Stone Lab, Ohio State’s island campus at Put-in-Bay on Lake Erie, has four research aide jobs open. Two will help the lab’s research coordinator, including by collecting water samples by boat, helping run experiments and reporting data. One will run the Aquatic Visitors Center. One will work as a general research assistant, including on efforts to conserve the Lake Erie water snake.
Do the “12 Days of Christmas” birds live in Ohio? Here’s the deal on calling birds (scroll down).
Peru is a fair haul from northeast Ohio. CFAES’s Shauna Brummet (pictured) will take you there — by camelid — at the next Wooster Science Café.
Brummet, director of CFAES’s BioHio Research Park by day, an alpaca breeder after hours, will present “A Peruvian Adventure: Alpacas and Their Quechua Shepherds” at 7 p.m. this Thursday, Dec. 7, in Spoon Market and Deli, 144 W. Liberty St. in downtown Wooster. Admission is free and open to the public.
The ongoing Wooster Science Café series, aimed at spurring discussion and insight on science topics, is being sponsored by the College of Wooster and CFAES.
For the Ohio State students volunteering with the annual ArboBlitz, a service learning event hosted by CFAES’s Chadwick Arboretum, “this is usually their first time planting a tree.” The event was Oct. 30 in Columbus.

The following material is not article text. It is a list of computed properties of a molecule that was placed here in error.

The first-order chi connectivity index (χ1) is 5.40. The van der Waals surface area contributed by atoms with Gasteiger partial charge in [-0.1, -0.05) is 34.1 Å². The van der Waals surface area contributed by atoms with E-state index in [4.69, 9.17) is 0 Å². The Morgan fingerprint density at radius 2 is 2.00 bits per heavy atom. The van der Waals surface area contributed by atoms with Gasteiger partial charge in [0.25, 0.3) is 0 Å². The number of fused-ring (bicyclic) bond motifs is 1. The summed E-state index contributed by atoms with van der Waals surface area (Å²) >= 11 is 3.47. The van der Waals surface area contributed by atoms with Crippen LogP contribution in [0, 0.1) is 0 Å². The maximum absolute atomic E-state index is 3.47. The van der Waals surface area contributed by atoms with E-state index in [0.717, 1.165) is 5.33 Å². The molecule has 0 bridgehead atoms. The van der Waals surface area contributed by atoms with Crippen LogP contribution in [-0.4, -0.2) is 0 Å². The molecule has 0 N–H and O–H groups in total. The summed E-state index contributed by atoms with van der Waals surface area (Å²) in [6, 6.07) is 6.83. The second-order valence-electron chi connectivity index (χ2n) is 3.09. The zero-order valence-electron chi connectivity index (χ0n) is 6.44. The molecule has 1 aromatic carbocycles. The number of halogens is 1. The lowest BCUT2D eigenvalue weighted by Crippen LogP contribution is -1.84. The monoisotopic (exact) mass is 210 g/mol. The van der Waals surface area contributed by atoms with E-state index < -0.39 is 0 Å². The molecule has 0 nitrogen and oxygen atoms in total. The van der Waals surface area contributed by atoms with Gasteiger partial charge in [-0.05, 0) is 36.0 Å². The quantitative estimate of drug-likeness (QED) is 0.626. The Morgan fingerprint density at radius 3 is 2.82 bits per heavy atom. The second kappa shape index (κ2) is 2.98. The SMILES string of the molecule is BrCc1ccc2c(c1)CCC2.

Today, there’s more than just the sound of waves and whales in the ocean. There’s tremendous underwater noise from shipping, oil and gas exploration, and naval sonar training, and it’s causing stress, deafness and even death in marine animals, especially whales and dolphins, which have sensitive hearing.
The next screening in Ohio State’s 2017 Environmental Film Series, “Sonic Sea,” looks at that problem and at cooperative efforts — involving scientists, industry, the navies of nations and others — to solve it. It shows at 7 p.m. tonight — Monday, Nov. 13 — in Room 130 in the Chemical and Biomolecular Engineering and Chemistry (CBEC) Building on Ohio State’s Columbus campus. Admission is free and open to the public; free pizza and beverages at 6:45 p.m.
In the 2011 video above, CFAES’s Marne Titchenell talks about bats, the spreading white nose syndrome disease that was and is killing them, and why losing our bats would be a bad thing indeed. (Hint: They gobble tons of farm pests.) She was quoted on the topic in an Oct. 30 CFAES press release and will speak on the topic during the Nov. 8 annual conference of the Ohio Community Wildlife Cooperative at Ohio State.
“The Penguin Counters,” which follows an expert team documenting Antarctic penguin populations, gets a free public screening from 7 to 8:30 p.m. Monday, Nov. 6, as part of Ohio State’s ongoing 2017 Environmental Film Series.
“Penguins are my passion,” Ron Naveen, leader of the team, says in the film’s trailer. “Penguins are indicators of ocean health, and they’re ultimately going to be the sentinels of change.”
Cool demo Wednesday afternoon in Farm Science Review’s Gwynne Conservation Area: electrofishing, a nonlethal way to sample fish populations, by three helpfully informative Ohio Division of Wildlife fisheries biologists.
Rock bass, longear sunfish, smallmouth bass, bluntnose minnows and two darter species, among others, were shocked with a DC current, briefly stunned, netted and then safely released in the Gwynne’s stretch of Deer Creek. The darters indicated good water quality and habitat.
Farm Science Review continues through 4 p.m. today.
The Tuggle family enjoying the fish trapping demo at the Gwynne Conservation Area at Farm Science Review. pic.twitter.com/1l9YBkli3o
— CFAES (@CFAES_OSU) September 20, 2017